They conclude that it is the inboard one third of the large right wing flap adjacent to the flaperon recovered from La Réunion Island last July.
The paper is likely to increase the focus on possible reasons why most of the debris recovered from the Malaysia Airlines 777-200ER has been identified as coming from the right side of the jet.
MH370 vanished over the Gulf of Thailand while flying from Kuala Lumpur to Beijing with 239 people on board on March 8, 2014.
The ATSB analysis of the last signals sent from an onboard server on the jet via an Inmarsat satellite and a ground station says it is possible that they were interrupted by the out of fuel jet losing line of sight with the satellite as the fuselage rolled over or inverted immediately before impact with the south Indian Ocean.
MH370 smashed into the sea with enough force to create the mostly small fragments of floating wreckage recovered until now, including stripping or breaking some internal fittings from their settings.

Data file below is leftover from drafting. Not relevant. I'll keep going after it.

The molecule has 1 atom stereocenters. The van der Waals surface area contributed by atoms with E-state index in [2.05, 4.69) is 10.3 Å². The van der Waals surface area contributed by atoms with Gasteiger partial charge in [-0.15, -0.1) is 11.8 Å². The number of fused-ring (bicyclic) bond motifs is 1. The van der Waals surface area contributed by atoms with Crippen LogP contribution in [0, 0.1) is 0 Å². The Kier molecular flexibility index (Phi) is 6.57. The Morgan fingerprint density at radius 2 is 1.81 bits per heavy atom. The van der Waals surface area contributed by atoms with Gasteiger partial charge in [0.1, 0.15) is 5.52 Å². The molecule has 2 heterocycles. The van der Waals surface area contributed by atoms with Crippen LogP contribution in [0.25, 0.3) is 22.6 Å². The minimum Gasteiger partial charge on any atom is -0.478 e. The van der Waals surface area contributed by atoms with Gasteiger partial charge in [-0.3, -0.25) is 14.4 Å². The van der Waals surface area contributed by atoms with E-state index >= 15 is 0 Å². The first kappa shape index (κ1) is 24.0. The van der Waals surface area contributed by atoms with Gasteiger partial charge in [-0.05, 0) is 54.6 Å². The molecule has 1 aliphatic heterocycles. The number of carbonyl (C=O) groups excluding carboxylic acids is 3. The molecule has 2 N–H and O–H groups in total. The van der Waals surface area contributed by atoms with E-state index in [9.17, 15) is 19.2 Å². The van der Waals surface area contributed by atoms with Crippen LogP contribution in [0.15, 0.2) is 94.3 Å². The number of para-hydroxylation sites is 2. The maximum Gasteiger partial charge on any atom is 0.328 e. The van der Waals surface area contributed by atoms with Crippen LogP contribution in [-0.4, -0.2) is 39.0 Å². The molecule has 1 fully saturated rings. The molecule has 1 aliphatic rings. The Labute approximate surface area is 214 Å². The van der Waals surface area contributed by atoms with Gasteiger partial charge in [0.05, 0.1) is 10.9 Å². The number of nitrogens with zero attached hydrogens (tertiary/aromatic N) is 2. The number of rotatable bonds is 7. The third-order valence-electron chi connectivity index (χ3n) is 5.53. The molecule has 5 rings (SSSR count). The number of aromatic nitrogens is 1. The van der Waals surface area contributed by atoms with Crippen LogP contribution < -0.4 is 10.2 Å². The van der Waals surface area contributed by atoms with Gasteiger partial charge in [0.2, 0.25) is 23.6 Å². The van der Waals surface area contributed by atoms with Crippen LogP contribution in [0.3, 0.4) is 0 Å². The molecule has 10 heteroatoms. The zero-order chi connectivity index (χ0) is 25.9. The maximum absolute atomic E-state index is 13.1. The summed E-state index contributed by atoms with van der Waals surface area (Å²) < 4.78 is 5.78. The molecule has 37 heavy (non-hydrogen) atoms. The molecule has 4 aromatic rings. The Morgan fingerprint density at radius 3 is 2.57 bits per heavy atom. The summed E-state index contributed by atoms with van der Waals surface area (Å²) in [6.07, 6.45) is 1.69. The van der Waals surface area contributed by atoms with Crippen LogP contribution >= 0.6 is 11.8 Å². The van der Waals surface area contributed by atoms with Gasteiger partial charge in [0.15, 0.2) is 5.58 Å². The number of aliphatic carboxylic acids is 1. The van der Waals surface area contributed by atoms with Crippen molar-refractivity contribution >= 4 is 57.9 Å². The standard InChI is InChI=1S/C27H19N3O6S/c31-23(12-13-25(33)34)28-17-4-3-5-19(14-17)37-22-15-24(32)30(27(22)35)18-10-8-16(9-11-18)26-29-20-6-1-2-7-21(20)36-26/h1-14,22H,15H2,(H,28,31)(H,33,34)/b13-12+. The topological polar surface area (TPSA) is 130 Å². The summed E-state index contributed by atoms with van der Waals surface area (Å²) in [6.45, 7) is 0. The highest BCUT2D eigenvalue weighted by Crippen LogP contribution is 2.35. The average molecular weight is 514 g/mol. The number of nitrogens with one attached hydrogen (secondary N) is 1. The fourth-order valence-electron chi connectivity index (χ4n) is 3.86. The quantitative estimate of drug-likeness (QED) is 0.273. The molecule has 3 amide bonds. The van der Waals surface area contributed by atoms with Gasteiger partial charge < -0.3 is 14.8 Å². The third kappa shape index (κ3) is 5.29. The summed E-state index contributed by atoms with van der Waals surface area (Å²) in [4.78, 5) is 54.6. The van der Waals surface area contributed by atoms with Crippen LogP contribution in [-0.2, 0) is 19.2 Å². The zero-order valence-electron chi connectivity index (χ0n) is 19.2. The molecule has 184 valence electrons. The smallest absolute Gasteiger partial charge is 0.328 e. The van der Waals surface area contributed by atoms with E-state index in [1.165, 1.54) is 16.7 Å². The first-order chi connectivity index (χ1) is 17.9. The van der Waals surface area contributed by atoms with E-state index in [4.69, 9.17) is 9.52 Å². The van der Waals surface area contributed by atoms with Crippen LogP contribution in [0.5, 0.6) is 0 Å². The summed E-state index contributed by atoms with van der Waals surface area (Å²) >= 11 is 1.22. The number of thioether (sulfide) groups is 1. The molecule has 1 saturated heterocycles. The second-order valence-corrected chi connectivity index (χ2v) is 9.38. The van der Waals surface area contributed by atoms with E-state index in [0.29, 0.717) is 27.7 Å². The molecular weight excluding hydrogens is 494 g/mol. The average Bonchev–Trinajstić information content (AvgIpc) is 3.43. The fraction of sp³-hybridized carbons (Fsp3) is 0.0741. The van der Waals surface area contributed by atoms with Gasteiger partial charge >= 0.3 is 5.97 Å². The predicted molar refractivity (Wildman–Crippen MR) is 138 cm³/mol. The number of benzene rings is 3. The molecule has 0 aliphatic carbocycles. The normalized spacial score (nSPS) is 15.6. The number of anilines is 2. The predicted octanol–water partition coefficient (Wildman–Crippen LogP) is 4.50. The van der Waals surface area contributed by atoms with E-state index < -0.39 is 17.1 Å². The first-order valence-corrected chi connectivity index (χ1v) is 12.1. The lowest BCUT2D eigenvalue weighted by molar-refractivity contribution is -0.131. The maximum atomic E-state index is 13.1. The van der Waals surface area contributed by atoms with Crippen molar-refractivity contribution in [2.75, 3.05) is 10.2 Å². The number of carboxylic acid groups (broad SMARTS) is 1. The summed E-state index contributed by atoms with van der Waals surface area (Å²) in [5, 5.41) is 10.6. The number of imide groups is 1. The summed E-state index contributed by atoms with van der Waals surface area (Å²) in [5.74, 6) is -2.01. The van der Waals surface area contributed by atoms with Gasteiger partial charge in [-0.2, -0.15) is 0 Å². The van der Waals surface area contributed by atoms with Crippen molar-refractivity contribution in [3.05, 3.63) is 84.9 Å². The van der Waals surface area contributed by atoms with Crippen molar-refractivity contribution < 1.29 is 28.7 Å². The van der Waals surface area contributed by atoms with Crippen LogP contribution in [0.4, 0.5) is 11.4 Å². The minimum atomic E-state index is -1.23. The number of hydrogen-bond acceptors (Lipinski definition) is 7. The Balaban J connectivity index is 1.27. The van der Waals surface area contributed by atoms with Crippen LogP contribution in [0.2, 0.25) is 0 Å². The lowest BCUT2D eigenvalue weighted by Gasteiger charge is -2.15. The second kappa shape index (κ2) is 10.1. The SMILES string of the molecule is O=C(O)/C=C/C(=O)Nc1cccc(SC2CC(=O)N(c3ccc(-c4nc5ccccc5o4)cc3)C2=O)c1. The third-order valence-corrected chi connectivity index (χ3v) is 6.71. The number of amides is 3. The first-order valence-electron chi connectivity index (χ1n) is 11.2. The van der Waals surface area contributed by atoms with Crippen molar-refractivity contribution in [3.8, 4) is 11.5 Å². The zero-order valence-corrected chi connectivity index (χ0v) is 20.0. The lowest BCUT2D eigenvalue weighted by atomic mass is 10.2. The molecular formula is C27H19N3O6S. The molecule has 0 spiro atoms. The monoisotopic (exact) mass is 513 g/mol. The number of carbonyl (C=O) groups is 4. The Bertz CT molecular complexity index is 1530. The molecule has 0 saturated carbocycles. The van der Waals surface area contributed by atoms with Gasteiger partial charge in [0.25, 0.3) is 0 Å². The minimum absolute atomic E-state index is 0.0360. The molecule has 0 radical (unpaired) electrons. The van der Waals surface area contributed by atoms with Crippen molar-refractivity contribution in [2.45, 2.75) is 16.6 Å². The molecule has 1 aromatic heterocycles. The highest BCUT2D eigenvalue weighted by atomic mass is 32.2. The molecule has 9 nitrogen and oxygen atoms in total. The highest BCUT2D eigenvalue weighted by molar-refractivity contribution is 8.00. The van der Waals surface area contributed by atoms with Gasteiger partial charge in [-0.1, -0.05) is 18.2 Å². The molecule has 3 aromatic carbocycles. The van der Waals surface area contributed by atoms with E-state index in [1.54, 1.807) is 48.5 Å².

Fresh questions about the possible location of the sunk wreckage of the Boeing 777 have been raised by some of the Independent Group of scientists. These add to pressure on the ATSB managed seafloor search to also look at an area well to the north-east of the current and nearly exhausted priority zone.
This likely largest part of MH370 yet recovered was found on the eastern side of the Tanzanian Island of Kojana, which is a more precise location than the term Pemba island previously applied to the discovery.
As the authors of this latest report explain, a bolt head seen in the photos posted of the wreckage carries the relevant part number for its use in this section of Boeing 777-200s and -300s.